Steroid Dreams – 1 October 20, 2016
The following is the story of mine chosen as third-place prize-winner in the 2016 Bridport Prize.
Phil heard the specialist say cancer. The words probably and cancer. She was temporizing, saying something like, It probably isn’t cancer, but Phil knew they led you toward it gently, steering the discussion from maybe to probably to set your affairs in order. Not that it could be called a discussion with Phil pinned to the dental chair, Dr. Chin’s latex-covered fingers pitty-patting over his bleeding gums. Mouth cancer. Which he’d had to mention himself.
“I understand your concern,” she’d said, “but it probably isn’t cancer.” Bowing out his lower lip with one latex finger: “I’ll be doing a biopsy, a little snip, but I think what we’re going to find is a nice ripe case of lichen planus.”
Biopsy. There it was. Phil considered the operatic irony of the host of a national radio show being diagnosed with cancer of the mouth. Freud had died of it, father of the talking cure. Like Phil, Freud had been a smoker, which not only explained the cancer, but gave him an additional authority when pointing out that addictions like smoking were a substitute for masturbation. The line through Freud, talking, smoking, masturbation, and from there to allegations from Phil’s few, embittered and demonstrably sociopathic critics that he tended to wank on during his opening monologues—Phil had to admit it wasn’t a clear line, not precisely diagnostic, but the word cloud undoubtedly had cancer at its core, and contained an element of divine justice. He probably had cancer and he probably deserved it.
On the other hand, he’d never heard of lichen planus. And surely nothing could be more absurd, more undignified, than growing a crop of lichen in your mouth.
He was rehearsing for his friends, of course. Years of interviewing politicians had sharpened Phil’s ear for the lie. Dr. Chin didn’t think he had cancer. If she’d shown even the faintest hint of worry, he would have been terrified, been gibbering. One time his GP had prodded his prostate and looked grim.
Of course I look grim, he’d said. I’ve got my finger up your arse.
“Oral lichen planus is a chronic inflammation of the tissue on the inside of the cheeks, gums and/or tongue that is thought to be auto-immune in nature.”
Phil left the periodontal office with his lower lip pouting like a model’s. In his hand was an info sheet handed him by the hygienist, an inexplicably pink piece of paper topped by a smiling cartoon tooth.
“For reasons we don’t know, our immune systems sometimes attack our own bodies. In this case, the attack can cause lacy, white raised tissue and/or red patches in your mouth. Its resemblance to lichen is why we call it lichen planus. The condition is most common in middle-aged people, and associated with stress. It can be successfully controlled by the use of topical corticosteroid ointments and/or mouthwashes.”
The former copy editor in Phil wanted less and/or. He wanted a definition of controlled and successful. These were important words. His professional success was tied up in his ability to control himself on air, letting out calibrated puffs of empathy, irony, curiosity or anger as demanded by his million-plus listeners, whose needs he intuited minutely; his audience an itch he was bound to scratch.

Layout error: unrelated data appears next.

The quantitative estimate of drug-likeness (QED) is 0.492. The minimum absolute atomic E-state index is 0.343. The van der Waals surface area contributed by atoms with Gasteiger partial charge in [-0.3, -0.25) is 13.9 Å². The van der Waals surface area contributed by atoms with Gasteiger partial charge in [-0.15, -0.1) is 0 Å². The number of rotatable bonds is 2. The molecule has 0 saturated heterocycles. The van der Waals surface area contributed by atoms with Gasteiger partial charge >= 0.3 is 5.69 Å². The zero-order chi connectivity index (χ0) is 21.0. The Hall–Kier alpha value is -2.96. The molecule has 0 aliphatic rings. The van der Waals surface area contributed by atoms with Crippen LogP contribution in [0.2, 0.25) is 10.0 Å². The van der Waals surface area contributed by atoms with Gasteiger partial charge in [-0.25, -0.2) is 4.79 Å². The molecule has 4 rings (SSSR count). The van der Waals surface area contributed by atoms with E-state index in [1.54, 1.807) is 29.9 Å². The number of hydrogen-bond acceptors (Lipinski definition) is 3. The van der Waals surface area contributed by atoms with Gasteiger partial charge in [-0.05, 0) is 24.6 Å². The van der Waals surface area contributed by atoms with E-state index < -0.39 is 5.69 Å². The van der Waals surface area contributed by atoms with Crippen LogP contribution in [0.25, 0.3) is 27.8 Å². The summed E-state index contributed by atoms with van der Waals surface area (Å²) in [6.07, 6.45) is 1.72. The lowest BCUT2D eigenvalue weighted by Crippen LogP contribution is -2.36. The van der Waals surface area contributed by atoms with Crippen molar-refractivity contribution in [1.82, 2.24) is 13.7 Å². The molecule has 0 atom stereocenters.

On the other hand, his marriage to Mei Li felt increasingly out of control as she demanded more empathy and curiosity than Phil could muster after seven years and the birth of twins. Graham and Corbett had emerged in a heroic labour four years ago looking like wrinkled Chinese versions of Phil. Since then, he’d parented his boys with an abject and uncomprehending pride that Mei Li was prone to call inept. Lack of control, lack of success: home had become the opposite of work. At least if you left aside Phil’s growing urge to scratch a familiar itch.
“Lichen planus can be successfully controlled with corticosteroids.” The quote burred in his head as he pulled into traffic. In dictionary terms, successfully implied a lesser victory than conquered; controlled a lesser success than eradicated. Both were second best, Phil thought, wondering whether he had a second marriage or a second-best one.
He pictured his two children with Lorraine. Counting on his mental fingers, he made Nora twenty-two and just about to graduate from art school. Bobby was eighteen and a male version of Lorraine, who was as beautiful as ever. He had once thought Mei Li beautiful. She still was.
“My God, that’s awful. Chronic? What’s it going to do to your teeth?”
He wouldn’t mention his cancer fears to Mei Li. She looked him over with big darting eyes, her pony-tail swinging. Mei Li was seventeen years younger than he was. A third-generation Canadian, although she and her brothers were given Chinese names after their father, a statistician, had gone from Wayne back to Bing Wen: what he called a regression toward the mean. Mei Li’s brothers were now Gord and Duncan, but she’d kept the name her father had chosen. Her mother had been implacably Evelyn, at least until she’d died in a car crash when Mei Li was ten years old.
“The periodontist said I’ll be fine. Back eating curries before Christmas.”
Mei Li sat down abruptly, as if things had got too much. The final nudge over the edge; the straw and camel’s back. The twins were ominously quiet in their bedroom. Something was ready to give.
“It’s actually quite funny,” Mei Li said, a smile fighting its way to the surface. “The radio host with hoof and mouth disease.”
“I think the word you’re looking for is ironic,” Phil said, sitting down beside her.
“I need to go back to work.”
“No, but I’m getting boring. I was sure it was cancer. I never catastrophize.”
“I’ve never been able to pronounce that.”
Mei Li was a physiotherapist. Phil had put out his back at a low point in his first marriage.
“My salary would barely cover the cost of day care,” she said.
“Why your salary? They’re my sons, too.”
Who were far too quiet.
“You’ll have to stop breast-feeding,” he said, picking his way onto egg shells.